Klopp has instilled this team with irrepressible of resolve. What is so incredible impressive is that nothing can seem to suppress them; nothing can seem to cow them. This was the spirit of Istanbul, and then some.
Taylor thought it was an even more incredible effort considering the deflating events that took place at the Etihad just 24 hours earlier:
And, as if that was not enough, there was the added pressure that suddenly, with Manchester City back on top of the Premier League, there was the distinct possibility that a season of sustained brilliance would end with no reward.
Perhaps they used that for extra motivation.
Jones praised Liverpool for overcoming several set-backs to deliver the miracle and assessed the belief in the squad as key:
All those knocks – Salah’s misfortune, Firmino’s injury, the loss of Andy Robertson here – were taken and brushed off. They rode their luck at times, with Alisson Becker immense in goal, but who could begrudge them this?
This is what happens when a very special team believes in itself, and feeds off a very special atmosphere.
Reporters assessed it was a night in which the Anfield factor shone in all its glory…
First off, Maddock said the Anfield factor “destroyed” Barcelona and believes that it was the best atmospheres ever produced at the famous old stadium:
This great, majestic, magnificent team was reduced to rubble by an atmosphere which destroyed them.
Never before has this famous old stadium been shaken to its very foundations like this. The noise, the sheer power of the Kop was greater even than in the 2005 semi, which is regarded as the benchmark.
For the Liverpool Echo, David Prentice described how Anfield’s “powerful force” “shook Barcelona to the core”:
And perhaps most importantly of all, the Liverpool fans believed. There were no doubters inside Anfield at kick-off time. They believed and the noise they generated shook Barcelona to the core.
But most of all this was about the power of Anfield. It exists. And it’s a powerful, powerful force.
Sherma described how Lionel Messi was “swallowed up” by Liverpool’s intensity and the “raucous” Anfield crowd:
The Argentine, usually so decisive and so compulsive, was swallowed up by Liverpool’s intensity and desire.
Driven on by the raucous Anfield crowd, Jurgen Klopp’s side barely gave the Argentine room to breathe, let alone move.
Surprisingly little was discussed of the final, but the Telegraph’s Sam Wallace thinks Liverpool will be the favourites in Madrid:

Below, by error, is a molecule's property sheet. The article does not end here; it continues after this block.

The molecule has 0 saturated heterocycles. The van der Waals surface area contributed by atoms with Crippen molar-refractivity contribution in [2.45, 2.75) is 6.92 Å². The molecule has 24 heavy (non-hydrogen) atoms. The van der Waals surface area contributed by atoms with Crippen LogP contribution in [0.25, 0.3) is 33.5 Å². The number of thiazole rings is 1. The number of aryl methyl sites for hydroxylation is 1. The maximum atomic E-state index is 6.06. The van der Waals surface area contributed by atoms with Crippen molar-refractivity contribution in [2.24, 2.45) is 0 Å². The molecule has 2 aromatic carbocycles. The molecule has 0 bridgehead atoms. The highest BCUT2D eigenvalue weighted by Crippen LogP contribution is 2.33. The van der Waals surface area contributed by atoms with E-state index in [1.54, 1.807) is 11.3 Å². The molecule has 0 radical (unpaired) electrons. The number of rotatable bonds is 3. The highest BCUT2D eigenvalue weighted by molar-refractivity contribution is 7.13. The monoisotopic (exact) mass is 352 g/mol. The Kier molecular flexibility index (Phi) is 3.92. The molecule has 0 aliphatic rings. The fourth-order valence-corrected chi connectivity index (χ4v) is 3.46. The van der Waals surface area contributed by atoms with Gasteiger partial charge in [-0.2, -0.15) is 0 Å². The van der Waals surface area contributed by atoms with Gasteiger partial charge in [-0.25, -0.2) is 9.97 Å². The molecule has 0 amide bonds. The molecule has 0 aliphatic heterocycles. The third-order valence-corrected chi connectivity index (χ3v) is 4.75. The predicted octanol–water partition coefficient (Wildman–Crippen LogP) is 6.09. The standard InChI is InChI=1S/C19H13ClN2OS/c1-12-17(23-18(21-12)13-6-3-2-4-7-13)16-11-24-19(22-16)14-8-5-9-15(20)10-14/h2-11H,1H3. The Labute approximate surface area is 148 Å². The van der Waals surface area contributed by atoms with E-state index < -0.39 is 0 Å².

The kings of the comeback are back again playing football on the edge and this time they will be favourites against whoever emerges triumphant in Amsterdam on Wednesday night.
Countless individual displays were lauded by the press…
Has Alisson Becker ever had to save that many shots in a single match since signing for Liverpool?
The 26-year-old is a magnificent shot-stopper, who deserves his place in the Champions League final as much as any of his teammates.
Usher thought Fabinho was the pick of the bunch:
On a night when Liverpool had countless heroes, Fabinho might just have been the pick of the bunch.
He set the tone early with his tackling and aggression, and he didn’t let up. Even in the closing minutes he was there harrying Messi out of possession. Very few players could have kept Messi this quiet, but Fabinho‘s display was monstrous.
Doyle assessed Trent Alexander-Arnold as Liverpool’s best performer, delivering a display belying his years:
They were all heroes, every single Liverpool player. But nobody, over the course of the 90 minutes, could compare to Alexander-Arnold.
It’s incredible to consider that, given this performance of such maturity and talent, Alexander-Arnold is still only 20 years old, the right-back only just getting started on his hopefully long career.
Lynch also poured praise on Jordan Henderson, “who embodies what being a Reds captain is all about”:
This is a man who embodies what being a Reds captain is all about: courage, commitment, quality.
He showed all of those characteristics against a Barcelona midfield that might have outstripped him in terms of raw talent, but never in terms of desire.
Critchley focussed on Divock Origi‘s unlikely rise and believes the Belgian will now always be remembered as one Liverpool’s best ever big-game players:
But in their place came someone who was close to leaving the club last summer. Instead, he is now close to being remembered as one of the best big-game, big-moment players in its history.
Finally, Usher reserved praise for Klopp, assessing the German delivered a perfect performance with the right selection and for inspiring his team to dream that a comeback was possible:
His selection options were limited due to injuries, but the players he brought in did themselves and the club proud. Not least Origi, who was given the nod at centre-forward and produced two goals, while Wijnaldum came off the bench to score twice himself.
Klopp managed to convince his players they could achieve the impossible, and they did.